23.11.03

SOMETHING DOESN'T ADD UP. Last Thursday, I attended a steel industry technical session that focused on the international expansion of U. S. Steel (motto: At United States Steel, we're involved) in light of the world trade in steel. The presenter noted two features of the steel market that struck me as internally inconsistent, and one feature of the restructuring of the U.S. steel industry that leads to friction between the old and the new manufacturers.

Short term, the speaker anticipated a world steel shortage in 2004. Here is one trade publication's view. Note the internal inconsistency. We first read, "World Steel Dynamics says there is a better than even chance for a steel shortage in 2004, which portends rising prices." OK, and for full credit, note that rising prices have the effect of calling forth more supply and encouraging conservation, thus eliminating the shortage. That's not what the commentator expects, however: "Despite improving demand, the U.S. market will see fewer imports due to the weakening of the dollar, leaving a larger market share for domestic mills. A nearly 30 percent drop in the value of the dollar vs. the euro in the past year has made it untenable for steelmakers in Western Europe to compete in the United States." (Yes, but if steel prices rise, won't the steel price of a dollar fall? Wouldn't it be nice if business analysts understood markets as they really work rather than as abstractions to be trotted out for polemical purposes?)

The next paragraph introduces the internal inconsistency: "Little steel production capacity is being added to the world market, with the exception of China, WSD notes. The number of companies producing sheet steel in China will rise from 13 to 28, adding 50 million tons of capacity by 2010. Meanwhile, in the United States, the trend is toward consolidations, as evidenced by the high-profile mergers of U.S. Steel and National, ISG and Bethlehem, and Nucor and Birmingham." And why might that be? Might the existence of 200 million tons of excess capacity (the article doesn't specify the prices at which this capacity is uneconomic) have some bearing on the unwillingness of investors to build new capacity? The existence of that capacity suggests that there will be a price at which suppliers will be willing to provide sufficient steel to serve buyers; there might be some difficulties in some types of product if there isn't sufficient casting and rolling capacity for those shapes or grades.

To put the global excess capacity in perspective, 200 million tons of annual production is roughly equivalent to twice the steel production of the United States. And it's that excess capacity, rather than any export subsidies or any dumping, that drives the industry difficulties the trade barriers are supposed to address. Scroll down and read, "In negotiations conducted under the auspieces of the Organization for Economic Cooperation and Development, major steel producing countries have pledged to cut excess steel capacity by 115 million tons by 2005. While the Bush administration has welcomed these pledges, U.S. officials said that much remains to be done with the 100 million-ton excess capacity and market-distorting practices in place." The developed countries, in fact, have a plan to manage the withdrawal of resources from the steel business. It is not only the developed countries that complain about the excess capacity leading to economic hardships.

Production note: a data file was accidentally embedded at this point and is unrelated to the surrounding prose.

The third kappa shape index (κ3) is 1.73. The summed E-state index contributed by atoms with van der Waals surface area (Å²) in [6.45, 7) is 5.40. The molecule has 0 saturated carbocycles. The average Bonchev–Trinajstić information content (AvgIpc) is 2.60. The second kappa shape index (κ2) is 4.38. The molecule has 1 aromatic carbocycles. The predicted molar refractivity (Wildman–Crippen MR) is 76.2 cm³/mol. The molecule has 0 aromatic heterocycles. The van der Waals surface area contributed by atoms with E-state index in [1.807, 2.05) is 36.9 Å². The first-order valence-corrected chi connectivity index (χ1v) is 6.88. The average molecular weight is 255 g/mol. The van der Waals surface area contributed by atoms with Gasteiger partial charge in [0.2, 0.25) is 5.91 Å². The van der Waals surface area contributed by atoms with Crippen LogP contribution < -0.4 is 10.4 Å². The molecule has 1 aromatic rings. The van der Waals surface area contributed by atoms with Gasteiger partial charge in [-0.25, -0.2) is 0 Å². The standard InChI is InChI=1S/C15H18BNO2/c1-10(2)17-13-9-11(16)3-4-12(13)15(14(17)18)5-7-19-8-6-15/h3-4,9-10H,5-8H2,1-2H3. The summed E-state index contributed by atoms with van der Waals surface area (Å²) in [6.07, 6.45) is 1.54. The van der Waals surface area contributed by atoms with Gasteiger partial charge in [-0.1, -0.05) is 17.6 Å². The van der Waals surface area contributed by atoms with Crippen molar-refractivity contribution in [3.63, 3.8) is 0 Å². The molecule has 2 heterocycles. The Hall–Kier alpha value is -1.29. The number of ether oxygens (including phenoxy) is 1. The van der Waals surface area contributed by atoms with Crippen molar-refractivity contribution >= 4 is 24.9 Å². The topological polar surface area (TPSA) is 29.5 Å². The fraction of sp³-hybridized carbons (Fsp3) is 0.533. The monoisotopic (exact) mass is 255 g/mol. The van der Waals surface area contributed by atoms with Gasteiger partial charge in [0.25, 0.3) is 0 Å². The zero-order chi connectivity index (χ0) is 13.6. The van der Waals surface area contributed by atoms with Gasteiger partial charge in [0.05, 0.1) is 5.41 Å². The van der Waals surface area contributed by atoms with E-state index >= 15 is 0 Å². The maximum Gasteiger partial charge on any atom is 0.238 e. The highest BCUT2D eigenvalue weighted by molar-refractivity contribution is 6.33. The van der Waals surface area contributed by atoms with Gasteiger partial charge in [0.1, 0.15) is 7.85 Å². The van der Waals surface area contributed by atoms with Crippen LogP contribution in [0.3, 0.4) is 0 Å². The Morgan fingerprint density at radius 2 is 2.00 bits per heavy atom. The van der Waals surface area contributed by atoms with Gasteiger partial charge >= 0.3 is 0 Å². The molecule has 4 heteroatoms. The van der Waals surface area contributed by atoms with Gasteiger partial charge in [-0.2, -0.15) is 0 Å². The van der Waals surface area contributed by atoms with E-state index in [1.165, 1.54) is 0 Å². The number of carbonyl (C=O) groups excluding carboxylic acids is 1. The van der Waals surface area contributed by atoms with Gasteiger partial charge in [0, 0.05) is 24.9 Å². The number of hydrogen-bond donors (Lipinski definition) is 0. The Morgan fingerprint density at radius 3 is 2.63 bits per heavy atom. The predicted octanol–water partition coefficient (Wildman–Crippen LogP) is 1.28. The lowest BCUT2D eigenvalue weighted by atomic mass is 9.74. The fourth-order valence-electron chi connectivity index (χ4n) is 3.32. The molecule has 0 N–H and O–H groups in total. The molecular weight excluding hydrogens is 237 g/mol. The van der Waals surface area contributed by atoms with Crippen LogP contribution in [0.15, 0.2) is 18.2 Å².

Capacity rationalization is not everybody's strategy, however. In China, a rather primitive steel sector anticipates further expansion, perhaps as an import-substitution strategy? Vietnam is another country with plans to expand steel production. Something there is about building additional capacity in a mature industry where there is currently excess capacity that doesn't make sense, but it certainly does not bode well for the ability of tariffs or quotas to protect U.S. steel producers.

In the United States, the old-line producers have been closing plants and reducing their work forces for years. The antitrust authorities have allowed mergers that the Carnegies and the Morgans would have feared to attempt: see this and this. The consolidations are not without controversy, as the old steel companies have contractual commitments to retired workers, referred to as legacy costs, which current earnings might not be sufficient to cover. The old steel companies propose to shift those pension costs to the taxpayers in exchange for closing some capacity. Not surprisingly, the new steel companies don't like such proposals, suggesting inconsistencies in working to close outdated capacity elsewhere while subsidizing it here. This release notes an interesting way of financing the legacy cost relief -- which didn't pass Congress.

What, then, for the future of the steel business? Until there's something resembling equilibrium in capacity and consumption worldwide, look for continued trade spats. And perhaps it's time to short China.

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